Chargers set to devour mandatory minicamp with much less on their plate this year
When the Chargers walk off the field at the end of minicamp this week, there will be no awkward goodbyes. Unlike like last year, when the Chargers were in the process of moving from San Diego, cameras won’t surround Philip Rivers as he takes his final steps out of a practice facility he had known his entire career.
Behind the podium where the team’s stars speak, there won’t be stacks of brown cardboard boxes, ready to be stuffed with helmets, pads, pants and uniforms.
There won’t be any holdouts — at least it doesn’t seem as if there will be. There won’t be any talk about new systems, about getting to know coaches or players.
No, the next three days will offer only boring old football for the Chargers, the team wrapping up a relatively quiet offseason with mandatory practices before taking a break until training camp.
“We’re just looking for each guy to give us a couple things that they want to improve on, and we’re really focused on those things they want to improve on,” Chargers coach Anthony Lynn said. “We just want for that player to be better when he leaves here on June 15 than when he got here on April 17.”
And, for the most part, they’ve all been there since the start of the offseason program.
Melvin Ingram eventually made it for the final round of organized team activities after offseason workouts with his team of trainers. Joey Bosa sat out the early part of conditioning work to do the same. Melvin Gordon has been around sporadically, but he’ll be present Tuesday.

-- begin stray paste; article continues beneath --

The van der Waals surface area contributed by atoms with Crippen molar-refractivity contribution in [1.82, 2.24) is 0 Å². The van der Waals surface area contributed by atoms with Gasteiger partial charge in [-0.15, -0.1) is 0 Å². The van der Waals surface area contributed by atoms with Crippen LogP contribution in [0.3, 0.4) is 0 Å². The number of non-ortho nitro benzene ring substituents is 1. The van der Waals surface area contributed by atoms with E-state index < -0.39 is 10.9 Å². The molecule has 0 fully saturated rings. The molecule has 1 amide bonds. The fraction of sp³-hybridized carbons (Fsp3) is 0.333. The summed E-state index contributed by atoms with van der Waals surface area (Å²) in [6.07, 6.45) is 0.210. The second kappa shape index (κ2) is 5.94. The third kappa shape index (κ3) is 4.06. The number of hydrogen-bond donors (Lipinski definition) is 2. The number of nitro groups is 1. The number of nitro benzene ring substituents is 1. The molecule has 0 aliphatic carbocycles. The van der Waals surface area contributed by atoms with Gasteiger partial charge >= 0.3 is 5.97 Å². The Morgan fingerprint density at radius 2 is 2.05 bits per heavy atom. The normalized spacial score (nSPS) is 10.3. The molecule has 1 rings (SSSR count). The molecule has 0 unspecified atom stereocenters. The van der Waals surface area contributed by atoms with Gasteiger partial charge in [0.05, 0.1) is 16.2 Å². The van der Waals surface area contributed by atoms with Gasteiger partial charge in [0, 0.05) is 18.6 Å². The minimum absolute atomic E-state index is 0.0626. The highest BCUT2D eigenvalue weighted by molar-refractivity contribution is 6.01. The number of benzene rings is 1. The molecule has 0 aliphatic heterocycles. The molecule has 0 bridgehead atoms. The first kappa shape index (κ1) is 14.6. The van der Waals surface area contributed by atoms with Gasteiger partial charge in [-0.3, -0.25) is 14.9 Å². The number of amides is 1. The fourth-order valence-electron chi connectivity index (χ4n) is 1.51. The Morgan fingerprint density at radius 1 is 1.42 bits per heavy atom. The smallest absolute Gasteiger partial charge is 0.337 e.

With two major exceptions, the offseason has been relatively drama-free.
One happened on an innocent-looking play during OTAs, with tight end Hunter Henry suffering a torn ACL that led to season-ending surgery on his right knee. The team has yet to sign a replacement. The likely choice is Antonio Gates, though nothing seems imminent.
Henry was set to be a bigger piece of the offense this season, and at minicamp the Chargers can start to evaluate options to replace him.
The other offseason setback — defensive tackle Corey Liuget being suspended four games for violating the NFL’s policy against performance-enhancing substances — won’t come into focus until training camp when players start working out in pads and line play becomes more apparent.
Otherwise, the story lines aren’t anything too new.
Last year’s first-round pick, Mike Williams, was intermittently sidelined during OTAs because of a sore hamstring, but a full minicamp would help him make up for time lost to a back injury last summer. During his absence, college teammate Artevis Scott — a second-year, free-agent receiver who spent last season on the practice squad — has been one of the offseason standouts.
“Just getting in the playbook, learning different systems with our concepts with our team — it was big for me to just have a year under my belt, come out here playing more confident,” he said.
Maybe he’ll play his way on to the roster. Maybe some other unheralded players will surprise. Regardless, the Chargers can take some comfort in knowing this offseason has been about football — and not much else.
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